Absent Employer Policy Employees May Have Privacy Interest in Emails Over Employer’s Email System

Employees may have a right to privacy at work.

Absent Employer Policy Of Either Monitoring Individual Email Accounts Or Prohibiting Use Of The Company’s Email Account For Personal Communications, Employees May Have Privacy Interest In Emails Over Employer’s Email System

Militello v. VFARM 1509, 89 Cal. App. 5th 602 (2023)

Shauneen Militello, Ann Lawrence Athey (Lawrence), and Rajesh Manek were the co-owners of Cannaco Research Corporation (CRC), a licensed manufacturer and distributor of cannabis products. All three individuals served as officers of CRC until Lawrence and Manek voted to remove Militello from her position. Militello sued Lawrence, Manek, and others, including Joel Athey, Lawrence’s husband, in a multicount complaint alleging causes of action for breach of contract, breach of fiduciary duty, fraud, and other torts.

Lawrence moved to disqualify Militello’s counsel, Spencer Hosie and Hosie Rice LLP, on the ground Militello had impermissibly downloaded from Lawrence’s CRC email account private communications between Lawrence and Athey, protected by the spousal communication privilege (Evid. Code, § 980), and provided them to her attorneys, who then used them in an attempt to obtain a receivership for CRC in a parallel proceeding. Militello opposed the motion, arguing in part Lawrence had no reasonable expectation her electronic communications with her husband were confidential because she knew Militello, as a director of CRC, had the right to review all communications on CRC’s corporate network. Militello also argued disqualification is not appropriate when a lawyer has received the adverse party’s privileged communications from his or her own client. The trial court granted the motion, finding that Militello had not carried her burden of establishing Lawrence had no reasonable expectation her communications with her husband would be private, and ordered the disqualification of Hosie and Hosie Rice.

The Court of Appeal affirmed the finding that Lawrence reasonably expected her communications were, and would remain, confidential. And while the Court of Appeal acknowledged that disqualification may not be an appropriate remedy when a client simply discusses with his or her lawyer improperly acquired privileged information, counsel’s knowing use of the opposing side’s privileged documents, however, obtained, is a ground for disqualification.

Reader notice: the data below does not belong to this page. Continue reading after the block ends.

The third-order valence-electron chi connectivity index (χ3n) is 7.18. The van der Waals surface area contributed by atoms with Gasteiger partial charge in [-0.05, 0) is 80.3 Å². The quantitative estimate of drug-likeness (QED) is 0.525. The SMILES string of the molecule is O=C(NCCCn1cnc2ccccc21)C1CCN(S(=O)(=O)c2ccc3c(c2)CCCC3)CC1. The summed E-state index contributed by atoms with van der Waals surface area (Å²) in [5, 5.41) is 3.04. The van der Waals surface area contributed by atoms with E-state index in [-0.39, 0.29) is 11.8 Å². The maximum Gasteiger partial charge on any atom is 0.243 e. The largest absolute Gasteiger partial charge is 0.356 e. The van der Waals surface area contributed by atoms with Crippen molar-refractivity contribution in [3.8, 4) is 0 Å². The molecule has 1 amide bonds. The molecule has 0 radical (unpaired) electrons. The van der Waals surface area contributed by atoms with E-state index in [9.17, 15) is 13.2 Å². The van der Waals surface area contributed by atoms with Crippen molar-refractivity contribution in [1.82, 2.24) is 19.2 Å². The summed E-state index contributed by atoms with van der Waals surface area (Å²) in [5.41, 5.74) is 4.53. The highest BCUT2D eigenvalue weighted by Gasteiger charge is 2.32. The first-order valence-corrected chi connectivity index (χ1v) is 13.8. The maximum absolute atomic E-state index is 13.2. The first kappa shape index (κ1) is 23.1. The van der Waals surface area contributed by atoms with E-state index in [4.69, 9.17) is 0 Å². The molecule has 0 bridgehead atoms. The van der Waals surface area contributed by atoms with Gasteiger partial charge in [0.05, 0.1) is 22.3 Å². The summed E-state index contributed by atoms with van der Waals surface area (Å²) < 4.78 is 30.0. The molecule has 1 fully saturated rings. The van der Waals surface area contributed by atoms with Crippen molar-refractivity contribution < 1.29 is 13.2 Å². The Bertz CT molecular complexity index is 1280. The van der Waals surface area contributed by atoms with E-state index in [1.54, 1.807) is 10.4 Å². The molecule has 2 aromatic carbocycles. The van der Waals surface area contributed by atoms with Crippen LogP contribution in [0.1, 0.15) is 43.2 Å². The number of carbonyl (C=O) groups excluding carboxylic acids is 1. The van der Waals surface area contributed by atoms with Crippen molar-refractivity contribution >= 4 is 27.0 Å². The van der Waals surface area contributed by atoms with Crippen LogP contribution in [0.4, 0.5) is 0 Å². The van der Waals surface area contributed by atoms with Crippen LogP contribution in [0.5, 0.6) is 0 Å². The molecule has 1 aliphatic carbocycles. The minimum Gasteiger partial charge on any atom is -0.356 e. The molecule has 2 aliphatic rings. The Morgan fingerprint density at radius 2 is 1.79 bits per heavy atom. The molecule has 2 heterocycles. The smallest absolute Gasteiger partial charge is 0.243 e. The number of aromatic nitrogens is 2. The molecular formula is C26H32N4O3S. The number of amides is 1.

Consumer Privacy Protections for Employers Under the California Consumer Privacy Act

Employees right to data privacy.

Consumer Privacy Protections for Employers Under the California Consumer Privacy Act, as Amended by the California Privacy Rights Act (CCPA)


When the California Consumer Privacy Act (“CCPA”) originally took effect in 2020, it exempted employees from most of its provisions. This year, the California Privacy Rights Act (“CPRA”) finally extends major consumer privacy rights under the CCPA to employees and job applicants of covered employers. In addition to requiring covered employers to provide privacy notices at the time employee personal information is collected, the CPRA grants employees several new rights, including the rights to request what personal information their employers have collected and/or disclosed and to request that their employers delete their personal information, with some exceptions.

Covered employers do not need to – and in some instances may not – delete certain data, including where a business’s legal obligations require its retention, such as under California Labor Code Sections 1198.5(c) (retention of personnel files) and 226(a) (retention of payroll records). Among its other provisions, the CPRA also allows employees to opt out of the sale or sharing of their personal information and to limit the use of “sensitive” personal information, a new category of data under the CCPA that includes an employee’s social security number, driver’s license, and financial information, as well as race, ethnicity, and religion. The CPRA includes an anti-discrimination provision, which prohibits retaliation for the exercise of rights under the Act.

Though its provisions are wide sweeping, the CCPA focuses on larger companies and those engaged in the sale of data. It covers only companies doing business in California that fall within one of 3 categories: (i) businesses having annual gross revenues that exceed $25 million; (ii) those that annually buy, receive, share, or sell personal information of more than 100,000 consumers or households in California; or (iii) companies that derive at least 50 percent of their annual revenue from selling or sharing personal information of residents of California.